Chicago to Discontinue Use of Controversial Gunshot Detection System

Chicago has announced that it will not be renewing its contract with ShotSpotter, a gunshot detection system, due to concerns regarding its accuracy, racial bias, and misuse by law enforcement. The system, which relies on artificial intelligence and a network of microphones, has been used in approximately 140 cities but has faced criticism for its shortcomings.

In a recent Associated Press investigation, it was revealed how a Chicago man was wrongly jailed based on limited evidence generated by ShotSpotter. The individual was later released due to insufficient evidence. As a result, Mayor Brandon Johnson’s office has decided to phase out the technology by late September, as the $49 million contract with SoundThinking, the company behind ShotSpotter, expires this week.

The decision has not been without consequences for SoundThinking. The company’s shares experienced a 16% decrease on Tuesday and have fallen around 50% in the past year. Following Mayor Johnson’s election victory, SoundThinking rebranded itself in April after experiencing a stock decline of over 25%. Johnson had campaigned on ending the contract with ShotSpotter.

Moving forward, the City of Chicago aims to redirect its resources towards more effective strategies and tactics in combating violent crime. Consultations with community organizations, violence prevention groups, and law enforcement will be conducted to determine the most suitable alternatives. This collaborative effort is expected to lead to a safer and stronger Chicago for all residents.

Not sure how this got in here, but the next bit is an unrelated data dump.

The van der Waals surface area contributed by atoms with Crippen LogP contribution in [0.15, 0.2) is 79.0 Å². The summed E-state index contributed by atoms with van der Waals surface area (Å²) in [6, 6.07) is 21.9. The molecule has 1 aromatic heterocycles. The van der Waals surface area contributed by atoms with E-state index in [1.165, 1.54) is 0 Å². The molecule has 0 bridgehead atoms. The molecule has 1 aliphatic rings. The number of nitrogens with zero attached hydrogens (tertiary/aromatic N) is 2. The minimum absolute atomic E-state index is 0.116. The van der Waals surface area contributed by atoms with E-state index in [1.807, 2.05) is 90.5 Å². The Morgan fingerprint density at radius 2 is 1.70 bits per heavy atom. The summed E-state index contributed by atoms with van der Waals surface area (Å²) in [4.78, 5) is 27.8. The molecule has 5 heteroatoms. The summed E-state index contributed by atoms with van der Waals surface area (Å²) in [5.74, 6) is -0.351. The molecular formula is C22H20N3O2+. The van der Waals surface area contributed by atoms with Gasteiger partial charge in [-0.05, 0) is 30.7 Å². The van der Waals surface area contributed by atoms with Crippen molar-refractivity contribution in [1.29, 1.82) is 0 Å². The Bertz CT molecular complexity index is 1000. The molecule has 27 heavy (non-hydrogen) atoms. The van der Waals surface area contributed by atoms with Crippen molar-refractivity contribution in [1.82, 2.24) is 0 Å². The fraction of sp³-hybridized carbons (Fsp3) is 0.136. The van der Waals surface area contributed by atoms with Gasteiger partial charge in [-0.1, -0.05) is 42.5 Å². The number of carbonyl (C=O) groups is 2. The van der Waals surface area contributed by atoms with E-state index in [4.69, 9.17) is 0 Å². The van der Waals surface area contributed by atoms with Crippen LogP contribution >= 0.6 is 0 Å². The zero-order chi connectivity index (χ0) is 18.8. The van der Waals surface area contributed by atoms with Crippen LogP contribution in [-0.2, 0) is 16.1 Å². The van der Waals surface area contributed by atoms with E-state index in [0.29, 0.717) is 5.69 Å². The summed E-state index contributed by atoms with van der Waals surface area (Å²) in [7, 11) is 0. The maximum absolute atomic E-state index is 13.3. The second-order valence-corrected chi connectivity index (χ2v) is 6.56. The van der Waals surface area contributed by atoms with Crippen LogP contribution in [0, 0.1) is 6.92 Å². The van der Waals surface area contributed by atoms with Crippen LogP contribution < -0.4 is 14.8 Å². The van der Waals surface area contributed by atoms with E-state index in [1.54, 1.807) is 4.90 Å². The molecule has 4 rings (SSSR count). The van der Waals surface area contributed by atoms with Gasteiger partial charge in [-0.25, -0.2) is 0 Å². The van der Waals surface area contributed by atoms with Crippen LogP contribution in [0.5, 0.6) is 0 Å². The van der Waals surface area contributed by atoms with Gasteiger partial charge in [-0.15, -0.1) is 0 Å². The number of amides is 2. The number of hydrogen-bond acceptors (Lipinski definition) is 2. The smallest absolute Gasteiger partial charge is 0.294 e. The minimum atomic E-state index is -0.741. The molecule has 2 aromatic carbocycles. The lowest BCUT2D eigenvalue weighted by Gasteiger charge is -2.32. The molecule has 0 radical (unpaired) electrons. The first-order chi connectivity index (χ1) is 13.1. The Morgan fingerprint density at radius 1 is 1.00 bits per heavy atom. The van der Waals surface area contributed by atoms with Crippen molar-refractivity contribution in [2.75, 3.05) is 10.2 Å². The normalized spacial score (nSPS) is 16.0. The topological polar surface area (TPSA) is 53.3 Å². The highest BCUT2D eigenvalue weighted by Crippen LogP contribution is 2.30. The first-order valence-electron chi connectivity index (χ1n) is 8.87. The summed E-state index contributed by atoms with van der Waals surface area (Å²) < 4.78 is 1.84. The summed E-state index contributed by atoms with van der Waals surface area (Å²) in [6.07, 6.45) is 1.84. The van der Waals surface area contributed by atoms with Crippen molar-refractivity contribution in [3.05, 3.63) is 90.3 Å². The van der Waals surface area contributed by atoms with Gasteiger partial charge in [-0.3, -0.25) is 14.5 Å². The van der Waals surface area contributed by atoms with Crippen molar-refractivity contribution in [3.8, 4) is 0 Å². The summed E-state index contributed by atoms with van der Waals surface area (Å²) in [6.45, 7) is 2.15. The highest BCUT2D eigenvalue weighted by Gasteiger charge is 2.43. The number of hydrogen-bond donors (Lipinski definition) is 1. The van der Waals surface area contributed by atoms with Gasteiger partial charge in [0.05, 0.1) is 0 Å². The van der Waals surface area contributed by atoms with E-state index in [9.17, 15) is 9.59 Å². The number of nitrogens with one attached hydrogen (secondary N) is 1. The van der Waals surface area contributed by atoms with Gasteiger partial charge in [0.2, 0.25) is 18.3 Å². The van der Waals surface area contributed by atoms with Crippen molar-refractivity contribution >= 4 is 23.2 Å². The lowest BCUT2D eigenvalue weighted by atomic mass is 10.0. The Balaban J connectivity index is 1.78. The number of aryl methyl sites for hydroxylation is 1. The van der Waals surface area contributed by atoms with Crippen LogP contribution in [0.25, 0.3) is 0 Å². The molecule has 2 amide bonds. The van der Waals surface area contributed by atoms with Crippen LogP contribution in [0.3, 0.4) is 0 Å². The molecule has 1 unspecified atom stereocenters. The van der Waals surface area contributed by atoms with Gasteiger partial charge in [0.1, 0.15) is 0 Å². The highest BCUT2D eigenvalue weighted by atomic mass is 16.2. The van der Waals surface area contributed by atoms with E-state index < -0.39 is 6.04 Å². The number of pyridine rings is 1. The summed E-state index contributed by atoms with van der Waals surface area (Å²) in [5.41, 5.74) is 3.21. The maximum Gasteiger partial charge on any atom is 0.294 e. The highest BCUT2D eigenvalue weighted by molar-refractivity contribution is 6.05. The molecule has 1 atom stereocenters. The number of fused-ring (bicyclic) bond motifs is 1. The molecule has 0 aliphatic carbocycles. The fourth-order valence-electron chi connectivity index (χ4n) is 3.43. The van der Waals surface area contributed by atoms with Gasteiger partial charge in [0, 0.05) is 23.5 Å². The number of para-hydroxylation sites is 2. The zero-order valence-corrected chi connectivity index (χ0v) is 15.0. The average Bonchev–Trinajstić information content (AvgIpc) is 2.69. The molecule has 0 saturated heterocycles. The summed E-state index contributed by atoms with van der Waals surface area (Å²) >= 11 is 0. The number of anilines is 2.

During the transition period, law enforcement agencies and community safety groups will assess various tools and programs that can enhance both safety and trust. Their findings and recommendations will guide future initiatives.

While Mayor Johnson’s decision has drawn opposition from police leaders who support ShotSpotter, he remains committed to prioritizing crime rates rather than race in determining the deployment of new technologies.

The Role of Technology in Policing

“Technology is where policing is going as a whole. If we’re not utilizing technology, then we fall behind in crime fighting,” states Police Superintendent Larry Snelling. While acknowledging that there may be some issues, he asserts that technology is essential in combating crime.

Across the country, violent crime rates, including homicides and shootings, have largely fallen to pre-pandemic levels, although property crimes have seen an increase in certain areas. Remarkably, Chicago has experienced a significant drop in homicides with a 30% decrease at the beginning of 2024. In comparison to the same period last year, there were 39 homicides reported, down from 56.

The Chicago police department has chosen not to comment and has directed inquiries to the mayor’s office.

Some community public safety groups argue that the system disproportionately sends police officers to predominantly Black and Latino neighborhoods, resulting in unnecessary and confrontational situations. Concerns about accuracy have also emerged, as the technology has occasionally mistaken sounds like fireworks or motorcycles for gunshots. Consequently, cities like Charlotte, N.C., and San Antonio, Texas, have decided to terminate their ShotSpotter contracts.

While the Stop ShotSpotter Coalition commends this decision, they believe that Chicago should cease using the technology sooner. In their statement released on Tuesday, they advocate for more tangible support, resources, and solutions that directly address the needs of victims, survivors, and communities most affected by gun violence.

Contributed to this report.

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